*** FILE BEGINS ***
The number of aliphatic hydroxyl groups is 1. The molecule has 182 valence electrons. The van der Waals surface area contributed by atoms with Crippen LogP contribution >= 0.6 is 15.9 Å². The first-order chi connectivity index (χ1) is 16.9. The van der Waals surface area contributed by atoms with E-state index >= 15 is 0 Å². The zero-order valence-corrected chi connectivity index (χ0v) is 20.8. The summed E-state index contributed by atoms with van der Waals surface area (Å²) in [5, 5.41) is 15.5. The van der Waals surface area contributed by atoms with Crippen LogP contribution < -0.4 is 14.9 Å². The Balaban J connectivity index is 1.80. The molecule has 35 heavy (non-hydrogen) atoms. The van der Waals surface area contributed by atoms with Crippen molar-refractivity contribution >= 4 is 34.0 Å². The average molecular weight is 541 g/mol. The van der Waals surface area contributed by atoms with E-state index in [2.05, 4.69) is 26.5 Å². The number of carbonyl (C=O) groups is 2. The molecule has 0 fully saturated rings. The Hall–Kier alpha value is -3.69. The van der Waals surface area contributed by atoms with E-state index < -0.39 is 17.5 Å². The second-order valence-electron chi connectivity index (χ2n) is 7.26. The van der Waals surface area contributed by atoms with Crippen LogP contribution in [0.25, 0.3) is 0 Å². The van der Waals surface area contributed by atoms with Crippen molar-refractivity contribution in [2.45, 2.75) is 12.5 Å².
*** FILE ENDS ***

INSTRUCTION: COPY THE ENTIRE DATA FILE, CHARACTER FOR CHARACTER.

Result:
The number of aliphatic hydroxyl groups is 1. The molecule has 182 valence electrons. The van der Waals surface area contributed by atoms with Crippen LogP contribution >= 0.6 is 15.9 Å². The first-order chi connectivity index (χ1) is 16.9. The van der Waals surface area contributed by atoms with E-state index >= 15 is 0 Å². The zero-order valence-corrected chi connectivity index (χ0v) is 20.8. The summed E-state index contributed by atoms with van der Waals surface area (Å²) in [5, 5.41) is 15.5. The van der Waals surface area contributed by atoms with Crippen LogP contribution < -0.4 is 14.9 Å². The Balaban J connectivity index is 1.80. The molecule has 35 heavy (non-hydrogen) atoms. The van der Waals surface area contributed by atoms with Crippen molar-refractivity contribution >= 4 is 34.0 Å². The average molecular weight is 541 g/mol. The van der Waals surface area contributed by atoms with E-state index in [2.05, 4.69) is 26.5 Å². The number of carbonyl (C=O) groups is 2. The molecule has 0 fully saturated rings. The Hall–Kier alpha value is -3.69. The van der Waals surface area contributed by atoms with E-state index < -0.39 is 17.5 Å². The second-order valence-electron chi connectivity index (χ2n) is 7.26. The van der Waals surface area contributed by atoms with Crippen LogP contribution in [0.25, 0.3) is 0 Å². The van der Waals surface area contributed by atoms with Crippen molar-refractivity contribution in [2.45, 2.75) is 12.5 Å².